Mask mandate resumes at all 11 New York City public hospitals amid rise in flu, COVID and RSV cases

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Wednesday, January 3, 2024
11 NYC public hospitals reinstate mask mandate amid rise in COVID, flu and RSV
Crystal Cranmore has more from Elmhurst Hospital.

NEW YORK (WABC) -- A mask mandate has resumed for all 11 of the city's public hospitals after an increase in coronavirus, flu and respiratory syncytial virus cases.

The mask requirement also applies for all health clinics and nursing homes run by NYC Health + Hospitals.

Health Commissioner Dr. Ashwin Vasan said Wednesday the requirement is for areas of the hospital where patients are being treated.

He said it is also partially to protect the staff from incoming sickness as the numbers of patient cases rise. He said city hospitals are currently handling patient levels well and none are overwhelmed.

Vasan said the mask mandate is the right move as we come out of the holiday season.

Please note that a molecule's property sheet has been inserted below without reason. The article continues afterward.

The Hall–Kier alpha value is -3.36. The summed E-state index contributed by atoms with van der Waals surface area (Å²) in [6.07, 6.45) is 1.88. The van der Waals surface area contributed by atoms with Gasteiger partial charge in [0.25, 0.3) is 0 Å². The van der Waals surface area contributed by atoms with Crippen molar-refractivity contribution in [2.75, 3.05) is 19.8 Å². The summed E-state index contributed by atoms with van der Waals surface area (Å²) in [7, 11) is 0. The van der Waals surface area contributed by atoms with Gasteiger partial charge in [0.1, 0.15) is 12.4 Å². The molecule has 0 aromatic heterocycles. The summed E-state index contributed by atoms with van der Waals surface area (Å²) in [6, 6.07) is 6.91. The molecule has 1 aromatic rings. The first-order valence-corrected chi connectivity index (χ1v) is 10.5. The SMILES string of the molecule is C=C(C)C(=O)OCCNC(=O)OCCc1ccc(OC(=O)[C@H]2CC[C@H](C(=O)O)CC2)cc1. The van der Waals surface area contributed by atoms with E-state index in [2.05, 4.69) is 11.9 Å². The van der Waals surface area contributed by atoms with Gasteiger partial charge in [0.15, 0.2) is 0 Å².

"What we don't want is staffing shortages, right? When we saw the omicron wave in 2022, the biggest issues were not only people getting sick, but that we had a lot of frontline health workers, they were out with COVID," he said.

Vasan said there are increasing levels of sickness in the city, and health officials are hearing of increased coughing and other symptoms at places where people gather, like work.

Dr. Tapia Mendoza was on the front lines of the COVID-19 response in Washington Heights, where he says there is a high population of patients with asthma, high blood pressure and diabetes -- all conditions that can make it easier to get sick with either COVID, the flu or RSV.

This is the first season where there is a vaccine for all three respiratory viruses. However, Mendoza says there is still a roadblock in the fight against the triple threat.

"There's a lot of resistance, especially in minority communities, to getting the flu vaccine," Mendoza said.

Mendoza said the mask requirement in patient areas should apply to all health facilities.

Health advocates say the rise in respiratory illnesses isn't so vastly different from years past, but they are much more prepared thanks to lessons learned during the pandemic.

"My message to New York is, is that it's not inevitable that you're just going to fall victim to this, there are tools and there are strategies we can take," Vasan said.

He said the most important thing for people who feel sick to do is stay home.

RELATED | Suffolk County health officials tracking rise in whooping cough cases

The most common symptoms are cough, nasal congestions and fever. The cough can last several weeks.


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